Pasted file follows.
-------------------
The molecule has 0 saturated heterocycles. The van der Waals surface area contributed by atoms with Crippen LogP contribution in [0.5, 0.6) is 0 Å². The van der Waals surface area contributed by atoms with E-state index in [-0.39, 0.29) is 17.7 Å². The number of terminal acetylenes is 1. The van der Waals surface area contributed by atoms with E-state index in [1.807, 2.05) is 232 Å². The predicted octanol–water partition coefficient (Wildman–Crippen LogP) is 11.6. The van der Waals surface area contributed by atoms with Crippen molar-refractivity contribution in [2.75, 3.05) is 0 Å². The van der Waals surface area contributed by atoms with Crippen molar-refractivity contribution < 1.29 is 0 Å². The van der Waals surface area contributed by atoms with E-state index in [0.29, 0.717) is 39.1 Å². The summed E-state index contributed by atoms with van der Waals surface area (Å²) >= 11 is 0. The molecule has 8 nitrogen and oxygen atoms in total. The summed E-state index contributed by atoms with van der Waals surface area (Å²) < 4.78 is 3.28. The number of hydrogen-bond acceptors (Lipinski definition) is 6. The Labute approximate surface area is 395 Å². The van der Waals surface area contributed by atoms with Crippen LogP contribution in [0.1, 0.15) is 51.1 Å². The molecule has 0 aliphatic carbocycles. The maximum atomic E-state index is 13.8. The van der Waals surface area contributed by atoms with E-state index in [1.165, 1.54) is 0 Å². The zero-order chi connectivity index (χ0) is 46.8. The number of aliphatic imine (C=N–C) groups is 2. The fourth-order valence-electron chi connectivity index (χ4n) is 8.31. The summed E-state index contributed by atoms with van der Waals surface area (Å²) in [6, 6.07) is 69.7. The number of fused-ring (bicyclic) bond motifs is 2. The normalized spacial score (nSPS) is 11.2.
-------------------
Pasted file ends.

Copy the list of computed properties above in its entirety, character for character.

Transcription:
The molecule has 0 saturated heterocycles. The van der Waals surface area contributed by atoms with Crippen LogP contribution in [0.5, 0.6) is 0 Å². The van der Waals surface area contributed by atoms with E-state index in [-0.39, 0.29) is 17.7 Å². The number of terminal acetylenes is 1. The van der Waals surface area contributed by atoms with E-state index in [1.807, 2.05) is 232 Å². The predicted octanol–water partition coefficient (Wildman–Crippen LogP) is 11.6. The van der Waals surface area contributed by atoms with Crippen molar-refractivity contribution in [2.75, 3.05) is 0 Å². The van der Waals surface area contributed by atoms with Crippen molar-refractivity contribution < 1.29 is 0 Å². The van der Waals surface area contributed by atoms with E-state index in [0.29, 0.717) is 39.1 Å². The summed E-state index contributed by atoms with van der Waals surface area (Å²) >= 11 is 0. The molecule has 8 nitrogen and oxygen atoms in total. The summed E-state index contributed by atoms with van der Waals surface area (Å²) < 4.78 is 3.28. The number of hydrogen-bond acceptors (Lipinski definition) is 6. The Labute approximate surface area is 395 Å². The van der Waals surface area contributed by atoms with Crippen LogP contribution in [0.1, 0.15) is 51.1 Å². The molecule has 0 aliphatic carbocycles. The maximum atomic E-state index is 13.8. The van der Waals surface area contributed by atoms with E-state index in [1.165, 1.54) is 0 Å². The zero-order chi connectivity index (χ0) is 46.8. The number of aliphatic imine (C=N–C) groups is 2. The fourth-order valence-electron chi connectivity index (χ4n) is 8.31. The summed E-state index contributed by atoms with van der Waals surface area (Å²) in [6, 6.07) is 69.7. The number of fused-ring (bicyclic) bond motifs is 2. The normalized spacial score (nSPS) is 11.2.